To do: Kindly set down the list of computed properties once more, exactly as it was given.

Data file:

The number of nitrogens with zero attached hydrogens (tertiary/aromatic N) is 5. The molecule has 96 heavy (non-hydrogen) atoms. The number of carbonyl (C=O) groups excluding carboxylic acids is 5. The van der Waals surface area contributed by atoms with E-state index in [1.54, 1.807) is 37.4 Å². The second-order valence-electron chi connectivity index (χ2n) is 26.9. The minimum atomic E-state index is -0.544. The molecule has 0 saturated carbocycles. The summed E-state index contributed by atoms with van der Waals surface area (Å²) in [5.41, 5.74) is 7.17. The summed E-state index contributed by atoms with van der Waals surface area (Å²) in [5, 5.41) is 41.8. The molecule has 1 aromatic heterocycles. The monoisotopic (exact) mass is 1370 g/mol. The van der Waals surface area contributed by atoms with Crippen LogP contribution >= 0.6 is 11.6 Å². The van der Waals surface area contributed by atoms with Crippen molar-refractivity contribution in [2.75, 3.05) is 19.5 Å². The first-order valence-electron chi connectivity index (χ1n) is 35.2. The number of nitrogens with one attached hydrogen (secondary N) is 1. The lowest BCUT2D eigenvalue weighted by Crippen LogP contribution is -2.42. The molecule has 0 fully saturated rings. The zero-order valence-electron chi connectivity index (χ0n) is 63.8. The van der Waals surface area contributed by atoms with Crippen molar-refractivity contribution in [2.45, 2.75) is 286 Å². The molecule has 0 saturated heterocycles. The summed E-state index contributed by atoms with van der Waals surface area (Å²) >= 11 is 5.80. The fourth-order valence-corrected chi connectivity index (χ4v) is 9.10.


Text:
The number of nitrogens with zero attached hydrogens (tertiary/aromatic N) is 5. The molecule has 96 heavy (non-hydrogen) atoms. The number of carbonyl (C=O) groups excluding carboxylic acids is 5. The van der Waals surface area contributed by atoms with E-state index in [1.54, 1.807) is 37.4 Å². The second-order valence-electron chi connectivity index (χ2n) is 26.9. The minimum atomic E-state index is -0.544. The molecule has 0 saturated carbocycles. The summed E-state index contributed by atoms with van der Waals surface area (Å²) in [5.41, 5.74) is 7.17. The summed E-state index contributed by atoms with van der Waals surface area (Å²) in [5, 5.41) is 41.8. The molecule has 1 aromatic heterocycles. The monoisotopic (exact) mass is 1370 g/mol. The van der Waals surface area contributed by atoms with Crippen LogP contribution >= 0.6 is 11.6 Å². The van der Waals surface area contributed by atoms with Crippen molar-refractivity contribution in [2.75, 3.05) is 19.5 Å². The first-order valence-electron chi connectivity index (χ1n) is 35.2. The number of nitrogens with one attached hydrogen (secondary N) is 1. The lowest BCUT2D eigenvalue weighted by Crippen LogP contribution is -2.42. The molecule has 0 fully saturated rings. The zero-order valence-electron chi connectivity index (χ0n) is 63.8. The van der Waals surface area contributed by atoms with Crippen molar-refractivity contribution in [2.45, 2.75) is 286 Å². The molecule has 0 saturated heterocycles. The summed E-state index contributed by atoms with van der Waals surface area (Å²) >= 11 is 5.80. The fourth-order valence-corrected chi connectivity index (χ4v) is 9.10.